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Spy agency NISA linked to financing of Al-Shabaab attacks in Kenya


KENYA, Nairobi- Somalia's spy agency NISA works closely with Al-Shabaab militants with an aim of unleashing terror attacks against Kenya, the confidential report obtained by Garowe Online reveals, in a shocking move which could strain the already fragile relationship between the two nations.

Influential Al-Shabaab operatives and NISA officials, the report says, are in close contact with a sole purpose of frustrating KDF operations in the war-torn nation

Under their well-coordinated unscrupulous activities, officials from NISA, apparently trained in Kenya, have been conspiring to unleash against the KDF, which serves large swathes of rural Jubaland in Sectors II and VI of AMISOM, the insider claimed.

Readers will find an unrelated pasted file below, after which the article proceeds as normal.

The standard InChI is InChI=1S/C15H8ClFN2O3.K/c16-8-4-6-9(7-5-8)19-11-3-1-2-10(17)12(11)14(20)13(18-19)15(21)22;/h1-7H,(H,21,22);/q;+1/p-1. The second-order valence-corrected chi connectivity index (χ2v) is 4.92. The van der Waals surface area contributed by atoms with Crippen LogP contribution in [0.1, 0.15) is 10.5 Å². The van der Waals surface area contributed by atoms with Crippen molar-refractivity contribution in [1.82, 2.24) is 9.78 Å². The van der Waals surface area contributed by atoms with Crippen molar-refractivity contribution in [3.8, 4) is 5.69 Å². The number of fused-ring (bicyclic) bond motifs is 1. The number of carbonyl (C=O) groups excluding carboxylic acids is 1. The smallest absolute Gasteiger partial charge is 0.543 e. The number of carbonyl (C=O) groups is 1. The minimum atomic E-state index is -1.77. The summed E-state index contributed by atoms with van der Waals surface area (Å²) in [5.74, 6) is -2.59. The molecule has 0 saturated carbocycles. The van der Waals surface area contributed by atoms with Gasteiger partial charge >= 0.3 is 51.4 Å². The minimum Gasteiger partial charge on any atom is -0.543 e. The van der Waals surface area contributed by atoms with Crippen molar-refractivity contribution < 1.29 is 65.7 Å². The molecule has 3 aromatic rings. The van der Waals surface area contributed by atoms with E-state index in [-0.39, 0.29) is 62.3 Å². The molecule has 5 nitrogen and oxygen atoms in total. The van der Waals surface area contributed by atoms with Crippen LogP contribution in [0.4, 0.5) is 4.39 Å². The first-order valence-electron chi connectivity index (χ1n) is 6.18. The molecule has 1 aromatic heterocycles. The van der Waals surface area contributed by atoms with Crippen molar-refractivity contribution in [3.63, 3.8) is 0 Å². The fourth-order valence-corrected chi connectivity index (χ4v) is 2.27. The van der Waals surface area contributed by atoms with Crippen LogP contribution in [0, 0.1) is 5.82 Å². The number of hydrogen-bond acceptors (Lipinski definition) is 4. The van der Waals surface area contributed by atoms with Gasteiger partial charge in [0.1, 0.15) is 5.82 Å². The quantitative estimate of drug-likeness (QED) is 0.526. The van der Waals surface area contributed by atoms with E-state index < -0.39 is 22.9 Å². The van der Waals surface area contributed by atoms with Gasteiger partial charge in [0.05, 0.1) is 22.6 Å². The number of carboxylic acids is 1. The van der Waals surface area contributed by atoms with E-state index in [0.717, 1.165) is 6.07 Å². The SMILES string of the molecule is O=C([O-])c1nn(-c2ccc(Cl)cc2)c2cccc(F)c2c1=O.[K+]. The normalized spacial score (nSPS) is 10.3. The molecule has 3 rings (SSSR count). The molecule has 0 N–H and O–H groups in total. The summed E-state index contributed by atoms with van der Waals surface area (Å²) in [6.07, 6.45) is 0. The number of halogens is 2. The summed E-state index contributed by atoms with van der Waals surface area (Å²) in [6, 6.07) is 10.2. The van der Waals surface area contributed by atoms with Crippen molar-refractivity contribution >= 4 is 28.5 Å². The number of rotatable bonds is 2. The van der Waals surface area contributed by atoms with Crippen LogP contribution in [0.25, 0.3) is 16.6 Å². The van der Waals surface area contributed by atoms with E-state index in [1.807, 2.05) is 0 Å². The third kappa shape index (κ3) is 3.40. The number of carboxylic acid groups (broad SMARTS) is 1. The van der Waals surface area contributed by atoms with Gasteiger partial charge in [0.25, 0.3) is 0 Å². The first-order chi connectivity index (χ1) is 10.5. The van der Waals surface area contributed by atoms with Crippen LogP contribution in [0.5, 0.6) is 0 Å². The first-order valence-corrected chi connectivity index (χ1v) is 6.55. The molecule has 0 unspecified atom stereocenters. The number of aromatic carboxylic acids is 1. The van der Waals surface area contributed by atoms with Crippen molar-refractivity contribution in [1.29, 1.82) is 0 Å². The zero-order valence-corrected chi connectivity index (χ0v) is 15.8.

At northeastern Kenya, the damning report alleged, NISA officials and their agents are involved in Al-Shabaab schemes to attack civilians and security forces. This year alone, Mandera, Garissa, and Wajir counties have registered 14 terror attacks.

Most victims of the attacks within the Northern Frontier Districts are non-locals and security agents. In February, the frequent attacks informed large exodus of non-local teachers from the region, officials said.

One of the fundamental roles of NISA agents include collection and relaying of intelligence information to Al-Shabaab, which then uses it to wage sophisticated raids against their targets, the report added.